Well, there is a reason most of the radio stations in America and the world use satellite feeds, the amount of work involved! It takes lots and lots of work to entirely air out of the studio 24/7. It requires a crazy person willing to work sixty plus hours a week to build a big enough music library that you can broadcast 24/7 out of your studio. I’m that kind of crazy. I believed KWCX and KHIL have a rich history in Willcox Arizona and these two radio stations should get back to its roots established in 1959 when music was played right out of the studio.

 Great idea, impossible to implement! To build a library you have to research the music (takes time), find the music (takes time) and then buy the music (takes money)! To do this I would have to buy every single song I would play on air. Now I don’t know how radio programmers did it back in 1959 but today my only option was, and still is, to buy the music just like you do and build my library. Well, I did it.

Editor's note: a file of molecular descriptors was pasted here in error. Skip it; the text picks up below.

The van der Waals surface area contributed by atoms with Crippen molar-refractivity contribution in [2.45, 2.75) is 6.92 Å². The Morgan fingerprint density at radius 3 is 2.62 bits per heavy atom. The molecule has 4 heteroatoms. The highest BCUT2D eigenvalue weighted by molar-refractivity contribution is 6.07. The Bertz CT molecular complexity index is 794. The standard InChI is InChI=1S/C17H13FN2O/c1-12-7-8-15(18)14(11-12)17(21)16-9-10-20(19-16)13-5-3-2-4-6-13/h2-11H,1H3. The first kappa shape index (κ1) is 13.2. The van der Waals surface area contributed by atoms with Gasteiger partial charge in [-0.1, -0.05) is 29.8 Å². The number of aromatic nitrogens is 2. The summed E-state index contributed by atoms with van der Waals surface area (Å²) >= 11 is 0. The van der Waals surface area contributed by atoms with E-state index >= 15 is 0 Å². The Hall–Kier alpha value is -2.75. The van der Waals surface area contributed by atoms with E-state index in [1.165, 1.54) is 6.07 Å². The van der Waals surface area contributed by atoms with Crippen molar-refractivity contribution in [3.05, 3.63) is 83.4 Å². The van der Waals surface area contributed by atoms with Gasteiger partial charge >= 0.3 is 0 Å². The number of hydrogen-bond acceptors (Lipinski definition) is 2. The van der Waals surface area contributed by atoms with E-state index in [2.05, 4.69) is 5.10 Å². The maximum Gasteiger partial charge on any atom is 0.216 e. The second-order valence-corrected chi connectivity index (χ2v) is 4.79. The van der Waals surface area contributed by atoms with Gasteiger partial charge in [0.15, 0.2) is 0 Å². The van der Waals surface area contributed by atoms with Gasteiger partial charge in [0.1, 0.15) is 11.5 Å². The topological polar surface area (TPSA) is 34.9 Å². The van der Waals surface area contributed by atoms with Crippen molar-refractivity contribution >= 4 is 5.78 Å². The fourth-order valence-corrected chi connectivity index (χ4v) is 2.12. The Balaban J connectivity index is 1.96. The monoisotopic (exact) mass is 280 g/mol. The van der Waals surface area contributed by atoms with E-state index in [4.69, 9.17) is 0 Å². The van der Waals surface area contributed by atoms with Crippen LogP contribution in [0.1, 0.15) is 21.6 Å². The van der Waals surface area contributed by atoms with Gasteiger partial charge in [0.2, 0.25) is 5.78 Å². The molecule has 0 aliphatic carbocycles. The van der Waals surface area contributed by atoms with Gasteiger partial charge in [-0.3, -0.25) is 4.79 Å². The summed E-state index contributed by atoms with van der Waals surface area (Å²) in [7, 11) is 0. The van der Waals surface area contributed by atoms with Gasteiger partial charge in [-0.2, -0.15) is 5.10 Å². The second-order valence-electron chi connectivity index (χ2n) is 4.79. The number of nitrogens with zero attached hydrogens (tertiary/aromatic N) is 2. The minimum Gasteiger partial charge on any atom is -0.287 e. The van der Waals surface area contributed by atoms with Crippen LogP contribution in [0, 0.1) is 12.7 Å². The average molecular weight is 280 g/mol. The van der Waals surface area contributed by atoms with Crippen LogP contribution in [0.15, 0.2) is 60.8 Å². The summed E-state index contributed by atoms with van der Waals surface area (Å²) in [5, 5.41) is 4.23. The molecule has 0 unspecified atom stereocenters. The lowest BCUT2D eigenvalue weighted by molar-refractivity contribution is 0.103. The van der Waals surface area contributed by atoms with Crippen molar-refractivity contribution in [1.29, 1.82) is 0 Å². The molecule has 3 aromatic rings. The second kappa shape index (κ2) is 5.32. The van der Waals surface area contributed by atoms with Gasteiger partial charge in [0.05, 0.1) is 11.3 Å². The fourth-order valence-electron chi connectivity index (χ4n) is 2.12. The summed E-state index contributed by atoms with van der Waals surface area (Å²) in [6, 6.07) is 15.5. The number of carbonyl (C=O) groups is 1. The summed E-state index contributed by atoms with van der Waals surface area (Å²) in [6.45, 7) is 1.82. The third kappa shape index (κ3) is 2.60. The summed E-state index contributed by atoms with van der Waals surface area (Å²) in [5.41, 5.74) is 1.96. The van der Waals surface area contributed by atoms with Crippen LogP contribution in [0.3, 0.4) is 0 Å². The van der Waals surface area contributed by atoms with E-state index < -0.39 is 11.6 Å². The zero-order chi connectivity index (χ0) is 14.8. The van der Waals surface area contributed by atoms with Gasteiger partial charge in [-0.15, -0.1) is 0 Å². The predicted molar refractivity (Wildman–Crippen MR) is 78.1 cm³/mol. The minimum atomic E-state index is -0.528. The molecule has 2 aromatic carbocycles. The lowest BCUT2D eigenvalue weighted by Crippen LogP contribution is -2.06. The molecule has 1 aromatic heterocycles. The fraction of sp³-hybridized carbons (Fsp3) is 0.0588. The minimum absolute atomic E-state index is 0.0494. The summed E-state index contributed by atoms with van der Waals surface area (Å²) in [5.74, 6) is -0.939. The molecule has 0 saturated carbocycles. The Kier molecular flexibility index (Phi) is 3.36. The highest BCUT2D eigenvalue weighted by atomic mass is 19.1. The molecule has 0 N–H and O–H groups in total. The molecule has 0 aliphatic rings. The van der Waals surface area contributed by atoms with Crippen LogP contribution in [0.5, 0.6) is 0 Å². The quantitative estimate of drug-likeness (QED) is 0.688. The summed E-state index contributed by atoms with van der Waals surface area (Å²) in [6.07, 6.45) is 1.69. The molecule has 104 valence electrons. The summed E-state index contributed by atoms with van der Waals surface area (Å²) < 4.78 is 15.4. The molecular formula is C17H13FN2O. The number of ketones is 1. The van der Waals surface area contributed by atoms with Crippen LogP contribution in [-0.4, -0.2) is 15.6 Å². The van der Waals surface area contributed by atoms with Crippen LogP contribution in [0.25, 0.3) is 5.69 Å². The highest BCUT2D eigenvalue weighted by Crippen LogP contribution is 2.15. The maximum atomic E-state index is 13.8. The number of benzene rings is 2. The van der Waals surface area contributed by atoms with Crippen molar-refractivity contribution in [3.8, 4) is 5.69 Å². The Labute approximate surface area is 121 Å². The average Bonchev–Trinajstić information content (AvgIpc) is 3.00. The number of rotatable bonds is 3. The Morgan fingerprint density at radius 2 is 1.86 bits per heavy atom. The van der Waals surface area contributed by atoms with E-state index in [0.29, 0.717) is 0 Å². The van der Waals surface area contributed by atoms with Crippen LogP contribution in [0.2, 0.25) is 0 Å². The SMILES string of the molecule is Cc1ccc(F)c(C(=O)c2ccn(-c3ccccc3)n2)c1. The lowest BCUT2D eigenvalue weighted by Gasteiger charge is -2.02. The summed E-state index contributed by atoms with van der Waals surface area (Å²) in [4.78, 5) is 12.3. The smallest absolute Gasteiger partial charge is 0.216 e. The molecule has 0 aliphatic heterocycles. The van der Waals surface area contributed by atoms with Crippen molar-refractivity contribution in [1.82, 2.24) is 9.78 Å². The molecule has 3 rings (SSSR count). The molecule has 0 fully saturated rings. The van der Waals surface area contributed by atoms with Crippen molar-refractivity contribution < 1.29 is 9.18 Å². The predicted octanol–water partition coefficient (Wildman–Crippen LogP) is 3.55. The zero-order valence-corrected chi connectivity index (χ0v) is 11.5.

So here’s what I do, first I research the songs and artists, pick songs for the library, find the song however possible, buy the song however possible, process the song for radio, add the song to the library and then schedule the music library for broadcast over the air every single day. Every single day. A single song takes about 30 minutes to process for radio once it’s purchased. This takes a lot of time and lots of work. I started with KWCX, because the satellite contract was ending, and slowly built a 6000 plus song library over many years and KWCX became a powerful FM radio station that people loved. You have no idea the time, energy and money I’ve spent on KWCX just so I could broadcast out of the studio like radio used to do. I can tell you it is very hard for a single parent raising a son to adopt a radio station music library to raise as well, but I did and I did it.